September 27, 2006
I have done exactly two (2) things of interest in the past week.
1) I went with my family to my grandparent’s 50th wedding celebration via my parents’ friends’ house.
2) I’ve been working on the Lord of the Hoops game. It’s been rewritten and is close to a beta release.
Hopefully, I can do that before leaving for Warwick on Friday. Of course, I need to pack at some point as well, but that can’t take too long.
September 19, 2006
That Hennell be a more untrustworthy swine than a thievin’ monkey covered in ale an’ set on fire! When I said ter him that me cracker be gone, he acted all helpful like, even makin’ me this here image fer me ter use. Course, I went and forgot it when I were writin’ me report, but I don’t be the slimey privateer o’ a weasel we be talkin’ about here. Tha’ lowdown dirty deceiver knew where me cracker was all along!
Serves ‘im right that he missed out on all the fun on the Monday, when a couple o’ mates o’ mine came round ter me cabin. He were off somewhere jumpin’ into water an’ stoppin’ people from drownin’, as if that be a useful skill fer a pirate! I be thinkin’ tha’ since his captain has only got the one eye, he be makin’ all the wrong people walk the plank. An’ then he be needin’ them ter be saved so he pushes Hennell in ter do tha’ fer him.
The rest o’ us, we spent our night takin’ over the world on a map. What were more suprisin’ than screamin’ crabs fallin’ from the sky was when Cabin Boy Pete won twice over (with the help o’ Stupid Fool o’ a Deckhand Chris). Then we played some kind o’ game runnin’ around London with paper dubloons, an’ I won it nicely. By this point it were gettin’ early, so we decided ter go visit the hummock fer dawn in Stupid Fool o’ a Deckhand Chris’s dinghy o’ the roads.
A hummock is sommat like a sand dune on an island yer might get marooned on, ‘cepting that it be bigger, and it ain’t made o’ sand, and it ain’t on an island. Alas, this particular hummock be badly placed ter see the dawn, so it weren’t so grand a sight as I were expectin’. We played a couple o’ games o’ Cheat while we were there, which Storesmaster Mairead the Bloody were mighty confused by. I took some photos, but most weren’t good enough ter show even ter the rat-infested corpse o’ a person.
When I got back ter me cabin, I slept fer a couple o’ hours an’ later went ter work me final shift at the Orpheus. Some say the place be haunted, but that be more ridiculous than a five-legged goat dressed up as a man an’ made ter dance. The ghosts people sometimes think they see, they be nothin’ more than customers! An’ customers be a lot better than ghosts, ‘cause if ye can persuade them ter see one o’ our god-awful films, then they pay yer fer it too!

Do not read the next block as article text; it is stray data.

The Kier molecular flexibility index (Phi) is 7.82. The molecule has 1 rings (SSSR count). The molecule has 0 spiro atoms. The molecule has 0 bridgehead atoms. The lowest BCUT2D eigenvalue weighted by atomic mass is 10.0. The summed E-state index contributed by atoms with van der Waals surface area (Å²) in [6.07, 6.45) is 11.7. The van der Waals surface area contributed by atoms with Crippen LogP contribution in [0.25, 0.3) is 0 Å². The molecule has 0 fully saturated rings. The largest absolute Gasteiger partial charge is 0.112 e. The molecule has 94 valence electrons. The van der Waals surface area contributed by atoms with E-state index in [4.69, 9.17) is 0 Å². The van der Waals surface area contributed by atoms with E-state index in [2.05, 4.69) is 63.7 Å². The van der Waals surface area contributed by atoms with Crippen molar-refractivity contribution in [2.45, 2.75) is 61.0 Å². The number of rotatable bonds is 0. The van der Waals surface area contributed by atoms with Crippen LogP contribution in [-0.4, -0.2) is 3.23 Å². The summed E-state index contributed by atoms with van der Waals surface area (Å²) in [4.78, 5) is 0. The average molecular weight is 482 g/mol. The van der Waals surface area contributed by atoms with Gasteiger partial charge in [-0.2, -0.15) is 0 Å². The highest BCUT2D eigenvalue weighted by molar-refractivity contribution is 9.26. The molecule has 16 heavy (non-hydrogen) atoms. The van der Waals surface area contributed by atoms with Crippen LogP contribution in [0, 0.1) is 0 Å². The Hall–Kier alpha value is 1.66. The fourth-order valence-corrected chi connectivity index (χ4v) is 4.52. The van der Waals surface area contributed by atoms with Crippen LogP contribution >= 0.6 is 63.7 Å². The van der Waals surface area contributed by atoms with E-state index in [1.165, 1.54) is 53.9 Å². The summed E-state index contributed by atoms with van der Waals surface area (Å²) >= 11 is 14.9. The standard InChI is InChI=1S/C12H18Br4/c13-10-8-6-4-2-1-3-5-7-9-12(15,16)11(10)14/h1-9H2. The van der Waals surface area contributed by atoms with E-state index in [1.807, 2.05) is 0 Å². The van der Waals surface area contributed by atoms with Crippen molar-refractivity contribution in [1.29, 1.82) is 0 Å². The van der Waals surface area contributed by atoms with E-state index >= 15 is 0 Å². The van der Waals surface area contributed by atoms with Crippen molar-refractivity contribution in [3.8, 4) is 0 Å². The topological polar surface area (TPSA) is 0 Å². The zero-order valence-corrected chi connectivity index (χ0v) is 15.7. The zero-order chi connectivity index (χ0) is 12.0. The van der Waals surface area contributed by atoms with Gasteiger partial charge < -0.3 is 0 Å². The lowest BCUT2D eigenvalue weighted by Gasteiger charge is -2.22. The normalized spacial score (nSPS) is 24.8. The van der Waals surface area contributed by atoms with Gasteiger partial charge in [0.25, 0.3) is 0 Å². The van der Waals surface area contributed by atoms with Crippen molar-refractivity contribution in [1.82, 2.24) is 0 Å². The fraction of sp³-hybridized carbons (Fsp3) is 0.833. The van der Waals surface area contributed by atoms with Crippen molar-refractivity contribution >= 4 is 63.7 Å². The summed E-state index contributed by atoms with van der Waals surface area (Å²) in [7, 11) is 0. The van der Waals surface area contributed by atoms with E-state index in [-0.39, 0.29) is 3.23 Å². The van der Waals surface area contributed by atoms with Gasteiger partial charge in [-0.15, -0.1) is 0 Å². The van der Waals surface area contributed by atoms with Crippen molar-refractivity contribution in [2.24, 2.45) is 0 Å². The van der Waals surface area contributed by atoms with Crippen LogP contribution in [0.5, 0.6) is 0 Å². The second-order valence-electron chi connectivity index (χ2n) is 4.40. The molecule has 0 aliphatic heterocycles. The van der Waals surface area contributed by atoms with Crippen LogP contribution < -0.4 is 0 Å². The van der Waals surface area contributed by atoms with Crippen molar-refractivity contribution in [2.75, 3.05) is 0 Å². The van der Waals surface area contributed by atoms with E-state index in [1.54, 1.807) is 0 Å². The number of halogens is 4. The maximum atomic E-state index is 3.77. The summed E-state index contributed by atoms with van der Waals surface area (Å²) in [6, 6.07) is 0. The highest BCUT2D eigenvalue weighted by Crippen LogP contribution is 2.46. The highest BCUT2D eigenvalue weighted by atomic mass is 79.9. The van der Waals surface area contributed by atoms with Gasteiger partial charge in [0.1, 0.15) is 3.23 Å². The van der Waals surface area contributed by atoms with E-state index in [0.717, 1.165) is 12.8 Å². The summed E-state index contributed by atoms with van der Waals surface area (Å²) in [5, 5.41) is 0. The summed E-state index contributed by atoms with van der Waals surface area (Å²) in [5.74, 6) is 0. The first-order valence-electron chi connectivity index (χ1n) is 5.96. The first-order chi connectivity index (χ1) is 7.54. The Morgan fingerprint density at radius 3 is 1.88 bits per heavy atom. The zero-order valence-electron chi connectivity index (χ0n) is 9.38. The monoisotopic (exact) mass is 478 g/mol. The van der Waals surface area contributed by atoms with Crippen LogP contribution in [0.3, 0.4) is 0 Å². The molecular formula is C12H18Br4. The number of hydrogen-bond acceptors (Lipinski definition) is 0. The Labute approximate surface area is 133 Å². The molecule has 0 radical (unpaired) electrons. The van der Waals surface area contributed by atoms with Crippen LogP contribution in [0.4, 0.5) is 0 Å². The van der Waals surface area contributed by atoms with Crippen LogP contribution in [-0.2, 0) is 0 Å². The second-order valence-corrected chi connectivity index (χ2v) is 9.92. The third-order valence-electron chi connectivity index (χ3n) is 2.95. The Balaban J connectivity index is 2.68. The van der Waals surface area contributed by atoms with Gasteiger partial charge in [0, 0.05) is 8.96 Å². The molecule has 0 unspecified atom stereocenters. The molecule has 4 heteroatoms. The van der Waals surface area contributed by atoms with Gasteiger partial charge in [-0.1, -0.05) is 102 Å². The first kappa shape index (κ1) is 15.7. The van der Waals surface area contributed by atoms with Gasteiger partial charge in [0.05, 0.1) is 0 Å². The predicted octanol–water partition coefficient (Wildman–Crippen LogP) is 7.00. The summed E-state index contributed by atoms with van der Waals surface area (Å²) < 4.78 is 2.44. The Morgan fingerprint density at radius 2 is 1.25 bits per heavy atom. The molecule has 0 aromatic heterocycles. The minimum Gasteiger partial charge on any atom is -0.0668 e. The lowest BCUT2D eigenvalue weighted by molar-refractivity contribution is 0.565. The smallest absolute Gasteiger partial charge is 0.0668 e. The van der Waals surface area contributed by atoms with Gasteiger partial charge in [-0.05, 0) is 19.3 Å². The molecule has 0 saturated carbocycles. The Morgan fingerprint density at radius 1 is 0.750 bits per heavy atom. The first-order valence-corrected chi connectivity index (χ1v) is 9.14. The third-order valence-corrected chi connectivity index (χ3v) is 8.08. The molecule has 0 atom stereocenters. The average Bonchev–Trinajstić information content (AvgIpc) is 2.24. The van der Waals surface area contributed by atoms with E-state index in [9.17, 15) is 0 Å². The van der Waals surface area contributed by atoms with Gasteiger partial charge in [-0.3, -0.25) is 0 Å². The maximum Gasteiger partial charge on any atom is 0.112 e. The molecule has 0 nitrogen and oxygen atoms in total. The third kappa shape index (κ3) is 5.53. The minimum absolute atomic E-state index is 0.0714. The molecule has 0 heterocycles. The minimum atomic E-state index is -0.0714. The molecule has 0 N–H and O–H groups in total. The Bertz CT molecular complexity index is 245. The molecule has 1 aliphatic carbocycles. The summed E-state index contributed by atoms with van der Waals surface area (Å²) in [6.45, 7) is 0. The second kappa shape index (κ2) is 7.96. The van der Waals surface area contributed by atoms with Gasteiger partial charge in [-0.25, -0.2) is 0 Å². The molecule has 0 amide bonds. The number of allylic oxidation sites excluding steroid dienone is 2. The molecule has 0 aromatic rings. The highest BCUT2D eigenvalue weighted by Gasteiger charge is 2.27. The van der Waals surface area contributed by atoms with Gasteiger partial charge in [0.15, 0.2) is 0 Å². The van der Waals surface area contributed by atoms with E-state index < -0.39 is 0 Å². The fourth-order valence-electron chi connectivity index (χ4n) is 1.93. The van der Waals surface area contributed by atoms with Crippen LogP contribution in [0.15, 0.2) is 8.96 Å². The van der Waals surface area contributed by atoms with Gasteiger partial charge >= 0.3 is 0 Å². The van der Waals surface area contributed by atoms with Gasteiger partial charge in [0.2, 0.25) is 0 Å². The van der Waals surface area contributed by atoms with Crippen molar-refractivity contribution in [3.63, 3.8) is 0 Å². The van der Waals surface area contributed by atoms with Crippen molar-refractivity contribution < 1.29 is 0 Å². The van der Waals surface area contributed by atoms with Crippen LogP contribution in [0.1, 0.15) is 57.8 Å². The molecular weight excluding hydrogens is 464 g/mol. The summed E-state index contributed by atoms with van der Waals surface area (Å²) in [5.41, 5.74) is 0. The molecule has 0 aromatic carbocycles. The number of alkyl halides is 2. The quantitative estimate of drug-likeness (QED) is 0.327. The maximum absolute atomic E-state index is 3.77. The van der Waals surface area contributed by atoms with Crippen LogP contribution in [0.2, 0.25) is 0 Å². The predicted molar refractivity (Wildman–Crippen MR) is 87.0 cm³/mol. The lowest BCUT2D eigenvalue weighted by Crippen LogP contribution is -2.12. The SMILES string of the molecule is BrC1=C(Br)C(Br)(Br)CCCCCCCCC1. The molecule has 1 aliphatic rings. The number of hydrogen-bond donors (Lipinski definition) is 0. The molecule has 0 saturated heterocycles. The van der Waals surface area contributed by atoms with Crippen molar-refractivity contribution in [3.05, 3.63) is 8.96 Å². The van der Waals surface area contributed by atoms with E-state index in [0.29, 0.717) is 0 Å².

On the Thursday, we met up fer various reasons, many of which were scuppered by Cabin Boy Pete not comin’ along. Stupid Fool o’ a Deckhand Chris scarpered later, wi’out even a goodbye. This left meself, Storesmaster Mairead the Bloody an’ Cracker Thievin’ Mutineer Hennell ter entertain ourselves by hopin’ fer a goat. When no goats appeared, we decided the next best thing would be ter see a film, but we disagreed about how god-awful it should be.
After much debate and no agreement, we went ter see Right at Yer Door rather than Little Man. Storesmaster Mairead the Bloody disliked it, but what do she know? I still be deciding whether I liked the endin’ or not, but it were mainly good.
More recently, I been workin’ on the Lord o’ the Hoops game. It be shapin’ up ter be an ARRR-some game, despite the lack o’ any pirates in it at all.
This be a fine entry, ter be sure, but I can’t be helpin’ the feelin’ that no matter the number o’ pirate entries I write, they’ll forever be in the shadow o’ sommat better. ‘Tis a sad thing, usin’ up all yer genius too soon. There be nowhere ter go but down, an’ down is where the water be.
June 27, 2006
To go into slightly more detail, the bungee jump was awesome.
I've tried to install Gallery to show more pictures from the event, but that's refusing to cooperate.
Got my results, and did well in all my modules except Introduction to Quantitative Economics and Professional Skills. Overall I got 83.4%.
Packed and moved back to Bristol. Have yet to unpack a lot of it.
Did some Perl programming, with the inevitable result that I remembered how totally weird Perl is.
April 09, 2006
Design of Information Structures
The lectures varied from useful to uninteresting to ancient Babylonian, but mostly uninteresting. I think I understand the concepts well enough, but they went over a large number of abstract data types that I'm not sure how we'll be tested on.
The coursework was easy enough. It was less interesting than the Programming for Computer Scientists coursework, but it made up for that a bit by not walking us through every step.